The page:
Students Receive NSEP Boren Scholarships

International relations major Elizabeth Leader ’09 and government and legal studies major Asena May ’09 have been selected to receive the National Security Education Program (NSEP) Boren Undergraduate Scholarships. A total of 141 NSEP awards were offered from a pool of more than 700 applications.

The David L. Boren National Security Education Program was established by Congress in the aftermath of the Cold War. The program provides outstanding and highly motivated U.S. students with funding that supports acquiring language skills and cultural experience in countries critical to the future security of our nation, in exchange for a commitment to work in the federal government.

Leader won a $10,000 award and will study in Vietnam through the School for International Training’s (SIT) Culture and Development Program.

“SIT created the infrastructure for the Peace Corps and, accordingly, its programs are unique in the particular emphasis they place on experiential learning,” Leader says. “My program will be based primarily out of Ho Chi Minh City, but will involve extensive travel, language study and a three-week home-stay.”

Leader says the theme of the programCulture and Developmentalso will entail evaluating the challenges Vietnam faces as it pursues economic modernization. “I am confident that, as state-control and free enterprise continue to compete in Vietnam, I will learn important lessons that will serve my better understanding of other third-world nations as they begin to emerge in an increasingly interrelated and ever-shrinking world,” she says.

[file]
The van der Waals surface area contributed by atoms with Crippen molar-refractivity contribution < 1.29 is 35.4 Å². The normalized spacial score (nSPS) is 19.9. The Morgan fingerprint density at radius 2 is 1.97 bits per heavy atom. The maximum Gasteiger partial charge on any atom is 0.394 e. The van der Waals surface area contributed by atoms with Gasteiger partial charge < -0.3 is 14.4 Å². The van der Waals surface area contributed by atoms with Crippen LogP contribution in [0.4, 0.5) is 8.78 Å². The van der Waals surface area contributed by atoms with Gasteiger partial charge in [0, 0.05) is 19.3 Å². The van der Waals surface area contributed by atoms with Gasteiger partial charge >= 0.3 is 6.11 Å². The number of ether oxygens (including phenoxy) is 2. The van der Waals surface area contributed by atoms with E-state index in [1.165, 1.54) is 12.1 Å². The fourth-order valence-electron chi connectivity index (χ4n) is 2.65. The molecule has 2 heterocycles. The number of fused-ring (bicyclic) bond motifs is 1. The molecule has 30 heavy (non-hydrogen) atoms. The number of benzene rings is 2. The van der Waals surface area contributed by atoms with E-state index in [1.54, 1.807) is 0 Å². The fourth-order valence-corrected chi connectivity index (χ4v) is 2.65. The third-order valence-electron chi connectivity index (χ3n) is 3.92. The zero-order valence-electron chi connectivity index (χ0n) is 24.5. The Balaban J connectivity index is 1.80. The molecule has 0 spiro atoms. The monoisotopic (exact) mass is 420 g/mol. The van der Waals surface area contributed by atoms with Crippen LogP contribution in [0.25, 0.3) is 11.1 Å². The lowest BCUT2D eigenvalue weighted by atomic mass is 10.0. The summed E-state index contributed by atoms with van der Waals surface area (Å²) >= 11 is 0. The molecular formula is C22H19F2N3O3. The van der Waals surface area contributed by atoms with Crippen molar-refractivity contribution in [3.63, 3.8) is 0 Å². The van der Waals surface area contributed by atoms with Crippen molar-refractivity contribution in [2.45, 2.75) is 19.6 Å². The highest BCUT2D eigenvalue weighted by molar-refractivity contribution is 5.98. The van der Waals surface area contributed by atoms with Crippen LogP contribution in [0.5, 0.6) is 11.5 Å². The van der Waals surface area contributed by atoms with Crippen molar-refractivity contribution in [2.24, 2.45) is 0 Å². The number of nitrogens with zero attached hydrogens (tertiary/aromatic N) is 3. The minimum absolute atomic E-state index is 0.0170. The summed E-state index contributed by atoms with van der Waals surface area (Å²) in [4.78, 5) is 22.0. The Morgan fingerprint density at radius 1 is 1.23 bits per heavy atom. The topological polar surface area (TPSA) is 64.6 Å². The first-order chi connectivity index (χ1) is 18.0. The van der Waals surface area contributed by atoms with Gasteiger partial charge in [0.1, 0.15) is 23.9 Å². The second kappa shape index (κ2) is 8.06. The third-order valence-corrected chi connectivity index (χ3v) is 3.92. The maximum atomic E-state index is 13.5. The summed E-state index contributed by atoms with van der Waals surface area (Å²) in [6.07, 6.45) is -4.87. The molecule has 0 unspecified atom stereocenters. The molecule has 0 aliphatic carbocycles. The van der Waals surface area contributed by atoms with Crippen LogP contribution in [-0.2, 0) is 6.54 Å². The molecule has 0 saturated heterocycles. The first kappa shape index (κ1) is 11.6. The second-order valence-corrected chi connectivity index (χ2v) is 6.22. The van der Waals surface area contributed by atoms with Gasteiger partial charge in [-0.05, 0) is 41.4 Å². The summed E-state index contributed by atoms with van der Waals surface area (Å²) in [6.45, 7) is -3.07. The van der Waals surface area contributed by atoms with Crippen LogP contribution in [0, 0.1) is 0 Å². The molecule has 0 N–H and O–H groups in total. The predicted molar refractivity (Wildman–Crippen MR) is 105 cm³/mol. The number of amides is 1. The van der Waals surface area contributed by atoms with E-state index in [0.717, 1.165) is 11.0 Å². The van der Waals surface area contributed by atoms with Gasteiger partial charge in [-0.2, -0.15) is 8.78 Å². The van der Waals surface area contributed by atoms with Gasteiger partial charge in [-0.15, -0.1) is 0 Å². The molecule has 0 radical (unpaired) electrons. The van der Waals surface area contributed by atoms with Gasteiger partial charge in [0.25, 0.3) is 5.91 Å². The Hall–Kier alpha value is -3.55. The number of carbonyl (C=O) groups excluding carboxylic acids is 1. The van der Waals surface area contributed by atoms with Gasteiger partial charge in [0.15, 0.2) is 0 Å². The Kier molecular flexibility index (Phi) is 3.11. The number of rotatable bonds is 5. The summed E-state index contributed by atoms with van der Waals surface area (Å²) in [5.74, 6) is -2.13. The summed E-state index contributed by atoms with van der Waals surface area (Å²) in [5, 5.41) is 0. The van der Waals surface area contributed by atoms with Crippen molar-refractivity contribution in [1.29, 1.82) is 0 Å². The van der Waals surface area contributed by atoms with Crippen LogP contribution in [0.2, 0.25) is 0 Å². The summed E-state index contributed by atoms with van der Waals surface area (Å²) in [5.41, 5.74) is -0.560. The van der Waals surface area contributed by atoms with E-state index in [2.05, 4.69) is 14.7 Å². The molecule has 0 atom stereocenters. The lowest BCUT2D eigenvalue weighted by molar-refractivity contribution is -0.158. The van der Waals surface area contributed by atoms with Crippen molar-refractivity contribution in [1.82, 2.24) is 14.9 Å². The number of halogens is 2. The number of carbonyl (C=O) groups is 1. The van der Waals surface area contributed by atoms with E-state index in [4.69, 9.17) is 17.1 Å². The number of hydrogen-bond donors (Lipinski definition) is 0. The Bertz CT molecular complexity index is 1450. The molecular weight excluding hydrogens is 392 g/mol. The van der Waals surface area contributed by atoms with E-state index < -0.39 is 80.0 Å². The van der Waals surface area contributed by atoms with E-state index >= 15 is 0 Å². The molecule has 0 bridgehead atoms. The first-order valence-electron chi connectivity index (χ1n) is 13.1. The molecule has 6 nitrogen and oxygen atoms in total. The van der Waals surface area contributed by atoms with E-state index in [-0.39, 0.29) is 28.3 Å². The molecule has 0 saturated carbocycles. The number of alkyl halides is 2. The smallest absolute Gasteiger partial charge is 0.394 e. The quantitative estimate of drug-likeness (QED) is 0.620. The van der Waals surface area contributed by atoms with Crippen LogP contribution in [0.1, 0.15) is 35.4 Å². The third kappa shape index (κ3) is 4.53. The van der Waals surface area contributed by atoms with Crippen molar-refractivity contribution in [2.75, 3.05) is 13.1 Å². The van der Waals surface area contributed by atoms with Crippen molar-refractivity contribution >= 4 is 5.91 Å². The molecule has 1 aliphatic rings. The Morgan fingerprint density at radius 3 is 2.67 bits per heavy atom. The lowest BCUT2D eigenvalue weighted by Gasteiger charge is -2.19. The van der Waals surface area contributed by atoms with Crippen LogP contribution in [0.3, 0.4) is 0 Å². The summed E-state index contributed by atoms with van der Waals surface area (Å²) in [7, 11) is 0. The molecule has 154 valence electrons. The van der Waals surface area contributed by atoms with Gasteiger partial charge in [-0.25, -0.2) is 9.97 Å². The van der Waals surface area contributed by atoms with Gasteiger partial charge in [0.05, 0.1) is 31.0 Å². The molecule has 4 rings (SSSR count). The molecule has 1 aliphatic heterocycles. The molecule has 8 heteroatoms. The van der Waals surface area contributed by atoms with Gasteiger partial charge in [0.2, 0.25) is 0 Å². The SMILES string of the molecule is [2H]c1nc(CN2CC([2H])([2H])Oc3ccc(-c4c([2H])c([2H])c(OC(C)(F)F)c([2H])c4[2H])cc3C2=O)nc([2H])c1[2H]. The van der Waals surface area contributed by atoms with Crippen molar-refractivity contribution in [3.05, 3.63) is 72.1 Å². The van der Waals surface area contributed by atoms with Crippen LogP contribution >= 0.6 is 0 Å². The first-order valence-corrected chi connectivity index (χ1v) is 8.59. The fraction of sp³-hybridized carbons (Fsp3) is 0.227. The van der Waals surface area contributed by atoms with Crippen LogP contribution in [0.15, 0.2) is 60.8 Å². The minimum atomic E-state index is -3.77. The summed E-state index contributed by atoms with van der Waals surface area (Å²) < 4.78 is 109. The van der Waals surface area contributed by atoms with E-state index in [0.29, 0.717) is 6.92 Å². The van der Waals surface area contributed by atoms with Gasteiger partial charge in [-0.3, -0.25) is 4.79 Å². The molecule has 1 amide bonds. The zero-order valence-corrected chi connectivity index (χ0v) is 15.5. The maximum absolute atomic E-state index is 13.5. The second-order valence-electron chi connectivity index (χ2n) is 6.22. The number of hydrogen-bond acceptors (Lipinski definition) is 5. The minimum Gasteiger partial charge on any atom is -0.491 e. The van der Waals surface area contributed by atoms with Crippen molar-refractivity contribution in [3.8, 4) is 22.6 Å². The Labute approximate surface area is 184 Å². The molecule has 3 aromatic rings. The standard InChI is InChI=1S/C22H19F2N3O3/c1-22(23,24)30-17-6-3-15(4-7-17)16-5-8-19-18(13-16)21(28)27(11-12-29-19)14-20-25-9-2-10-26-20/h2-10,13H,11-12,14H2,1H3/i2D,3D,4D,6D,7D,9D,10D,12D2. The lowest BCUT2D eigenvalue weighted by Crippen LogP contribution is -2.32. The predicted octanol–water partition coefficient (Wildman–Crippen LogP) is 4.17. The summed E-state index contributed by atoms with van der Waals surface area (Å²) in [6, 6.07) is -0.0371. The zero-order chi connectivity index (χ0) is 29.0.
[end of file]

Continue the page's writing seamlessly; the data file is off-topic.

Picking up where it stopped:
The College’s second NSEP scholarship recipient, Asena May, is fluent in Turkish and will use her $20,000 award to defray the costs of attending Bogazici University in Istanbul for the 2007-2008 academic year.

“I will be concentrating on Middle Eastern affairs and politics while conducting research for a professor on Kurdish/Turkish relations in the southern region of Turkey,” May says. Her eventual plans include law school, work in the U.S. Department of State to fulfill scholarship stipulations, and a U.S. foreign-service assignment in the Middle East.

For now, though, she says it will be hard to be away from campus for a year. “However,” she notes, “this is an opportunity of a lifetime and I am eagerly looking forward to it.”

As for Leader’s future plans, shelike Maysays her scholarship also stipulates that she begin work with the U.S. Department of State, Department of Homeland Security, or the intelligence community, within three years of graduating.

“Since I have long considered a career in public service, I am thrilled by the prospect of a guaranteed job with the federal government,” she says.

Both Leader and May will attend a convocation, ceremony, and orientation in Washington, D.C., this month, to accept the scholarship and prepare for life abroad.